inspired by Thomas's newfound disregard of nuance, I will henceforth only review movies using traffic light colours

Mad Max: Fury Road 🟢
Apple in the River 🟡
Trancers 🟢
Antonio Gaudí 🟡
Tokyo Drifter 🟢

critic/filmmaker Dan Sallitt has a baroque six-colour scale he uses instead of ratings place movies in an all-time context

the colors are red (pantheon), orange (near-masterpiece), yellow (Hall of Very Good), blue (good), purple (lowest rung of recommendability or interest), and everything not worth ranking is grey

this is needlessly complicated but very interesting

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also pick better colours bro, my colourblind ass can't differentiate a bunch of this

for all it's flaws this is better than Mike D'Angelo's 100-point scale

if you grade art on a 100-point scale you are diseased

@derek How does he score it? What's the difference between an 89 and a 90???

@derek @Thomas I rate my movies based on various types of cutlery. I will not be elaborating.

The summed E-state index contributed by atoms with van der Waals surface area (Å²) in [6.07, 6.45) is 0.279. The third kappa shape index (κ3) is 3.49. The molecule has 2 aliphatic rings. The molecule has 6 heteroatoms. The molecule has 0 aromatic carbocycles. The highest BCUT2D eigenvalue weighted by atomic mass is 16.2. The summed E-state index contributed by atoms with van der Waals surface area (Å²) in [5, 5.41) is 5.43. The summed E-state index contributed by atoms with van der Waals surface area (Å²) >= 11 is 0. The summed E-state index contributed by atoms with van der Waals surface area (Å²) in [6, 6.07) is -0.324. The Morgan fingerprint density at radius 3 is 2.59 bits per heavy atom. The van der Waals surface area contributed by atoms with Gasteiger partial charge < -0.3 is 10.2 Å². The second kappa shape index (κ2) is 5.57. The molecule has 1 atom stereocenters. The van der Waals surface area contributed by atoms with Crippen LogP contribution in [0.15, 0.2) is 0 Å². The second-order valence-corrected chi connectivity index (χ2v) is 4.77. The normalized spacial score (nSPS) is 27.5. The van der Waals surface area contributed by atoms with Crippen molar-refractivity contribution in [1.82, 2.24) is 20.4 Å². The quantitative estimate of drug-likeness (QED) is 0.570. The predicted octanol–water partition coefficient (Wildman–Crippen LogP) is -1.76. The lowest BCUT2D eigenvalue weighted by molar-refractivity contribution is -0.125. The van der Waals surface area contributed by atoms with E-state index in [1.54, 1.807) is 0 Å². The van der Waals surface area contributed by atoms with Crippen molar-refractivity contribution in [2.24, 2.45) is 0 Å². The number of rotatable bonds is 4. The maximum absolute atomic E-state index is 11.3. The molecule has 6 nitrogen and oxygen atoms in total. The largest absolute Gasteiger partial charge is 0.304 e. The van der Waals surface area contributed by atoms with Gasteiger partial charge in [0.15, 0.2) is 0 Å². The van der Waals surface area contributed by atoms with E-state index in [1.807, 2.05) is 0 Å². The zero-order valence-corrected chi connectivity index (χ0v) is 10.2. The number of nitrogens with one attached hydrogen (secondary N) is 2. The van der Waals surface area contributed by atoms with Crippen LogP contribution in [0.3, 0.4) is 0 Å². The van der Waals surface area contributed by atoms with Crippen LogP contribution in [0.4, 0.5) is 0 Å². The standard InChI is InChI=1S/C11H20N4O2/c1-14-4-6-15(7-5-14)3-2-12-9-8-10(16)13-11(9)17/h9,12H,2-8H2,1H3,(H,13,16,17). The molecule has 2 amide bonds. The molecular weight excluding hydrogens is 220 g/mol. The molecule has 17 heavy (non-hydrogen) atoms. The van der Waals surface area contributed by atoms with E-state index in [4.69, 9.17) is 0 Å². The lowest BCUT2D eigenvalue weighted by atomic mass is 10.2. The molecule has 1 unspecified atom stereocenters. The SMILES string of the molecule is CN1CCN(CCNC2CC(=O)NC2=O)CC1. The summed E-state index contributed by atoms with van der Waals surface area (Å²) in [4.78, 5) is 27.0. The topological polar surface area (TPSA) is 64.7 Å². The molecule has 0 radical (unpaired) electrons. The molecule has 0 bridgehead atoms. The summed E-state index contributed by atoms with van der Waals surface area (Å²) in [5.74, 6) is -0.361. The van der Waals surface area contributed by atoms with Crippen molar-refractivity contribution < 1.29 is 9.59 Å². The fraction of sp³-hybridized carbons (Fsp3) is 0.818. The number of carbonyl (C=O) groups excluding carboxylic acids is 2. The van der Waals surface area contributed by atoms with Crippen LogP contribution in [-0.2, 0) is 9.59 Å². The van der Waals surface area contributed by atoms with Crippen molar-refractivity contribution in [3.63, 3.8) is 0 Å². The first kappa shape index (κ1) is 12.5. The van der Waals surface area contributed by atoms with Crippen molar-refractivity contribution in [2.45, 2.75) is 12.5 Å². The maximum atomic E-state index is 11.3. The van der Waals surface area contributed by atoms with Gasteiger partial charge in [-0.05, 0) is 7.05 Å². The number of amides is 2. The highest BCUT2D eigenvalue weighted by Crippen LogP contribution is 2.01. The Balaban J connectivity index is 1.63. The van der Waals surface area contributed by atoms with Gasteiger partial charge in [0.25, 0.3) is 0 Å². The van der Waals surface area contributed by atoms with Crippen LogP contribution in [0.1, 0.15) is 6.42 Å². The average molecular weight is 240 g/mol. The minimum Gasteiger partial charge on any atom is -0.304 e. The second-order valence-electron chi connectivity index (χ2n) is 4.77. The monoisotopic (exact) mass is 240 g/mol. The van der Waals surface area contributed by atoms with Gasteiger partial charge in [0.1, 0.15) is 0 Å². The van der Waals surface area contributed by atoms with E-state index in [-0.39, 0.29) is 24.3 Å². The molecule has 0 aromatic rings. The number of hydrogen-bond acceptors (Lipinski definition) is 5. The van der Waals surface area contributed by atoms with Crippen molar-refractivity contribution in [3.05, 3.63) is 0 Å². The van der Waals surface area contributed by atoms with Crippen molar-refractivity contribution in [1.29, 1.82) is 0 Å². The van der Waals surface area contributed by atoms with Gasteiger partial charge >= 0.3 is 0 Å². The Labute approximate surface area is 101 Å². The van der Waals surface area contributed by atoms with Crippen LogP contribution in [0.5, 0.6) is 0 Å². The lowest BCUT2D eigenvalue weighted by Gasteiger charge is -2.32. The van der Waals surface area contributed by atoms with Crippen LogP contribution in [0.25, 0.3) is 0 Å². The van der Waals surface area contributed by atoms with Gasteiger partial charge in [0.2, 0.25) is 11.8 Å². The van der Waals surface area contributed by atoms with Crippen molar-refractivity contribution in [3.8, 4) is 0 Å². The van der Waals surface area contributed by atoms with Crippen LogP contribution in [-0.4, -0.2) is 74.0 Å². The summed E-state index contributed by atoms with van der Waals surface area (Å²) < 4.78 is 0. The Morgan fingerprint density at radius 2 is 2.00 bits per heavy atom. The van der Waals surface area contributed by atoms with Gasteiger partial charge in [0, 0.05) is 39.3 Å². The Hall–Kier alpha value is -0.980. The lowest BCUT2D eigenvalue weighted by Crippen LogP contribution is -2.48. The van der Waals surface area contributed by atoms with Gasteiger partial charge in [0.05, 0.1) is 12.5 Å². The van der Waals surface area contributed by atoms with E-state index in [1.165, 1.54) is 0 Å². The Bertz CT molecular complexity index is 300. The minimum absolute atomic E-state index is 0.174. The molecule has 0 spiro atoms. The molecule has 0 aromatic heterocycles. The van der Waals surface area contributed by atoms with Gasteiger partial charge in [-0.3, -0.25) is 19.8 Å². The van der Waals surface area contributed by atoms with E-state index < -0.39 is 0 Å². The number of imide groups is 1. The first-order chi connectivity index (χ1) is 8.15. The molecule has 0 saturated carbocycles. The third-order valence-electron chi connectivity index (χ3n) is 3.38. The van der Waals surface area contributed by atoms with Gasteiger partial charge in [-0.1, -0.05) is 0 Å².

@Thomas @derek iirc he starts at 100 and removes points for specific reasons, I was going to fact check this but then I remembered how annoyed I get by his pedantic

@Thomas @derek i have a friend who has very complicated metrics for their own personal 100 point scale

@douglasfur @Thomas I see this on Letterboxd, like "Acting: 20/25, Aesthetics: 17/25 [...]" and I stroke out every time

@alex @derek @douglasfur I think even rating parts of a movie separate from others because film is collaborative. How can you rate acting separate from direction? How can you rate cinematography separate from set design or even wardrobe?

@Thomas @derek @douglasfur simple.

you just listen to the score and assign that a number
you then listen to the movie with the screen off and assign that a number
you then watch the movie with no sound and put a thumb up to the screen whenever an actor is present and assign that a score
then you watch the movie through a peephole and only look at the actors' faces and assign th

@derek @douglasfur @Thomas i love that they think acting and aesthetics make up for a total of 50% of a movies worth. Like you can determine that a movies aesthetic can only ever be worth up to 25%, but something like real world impact isn't even counted

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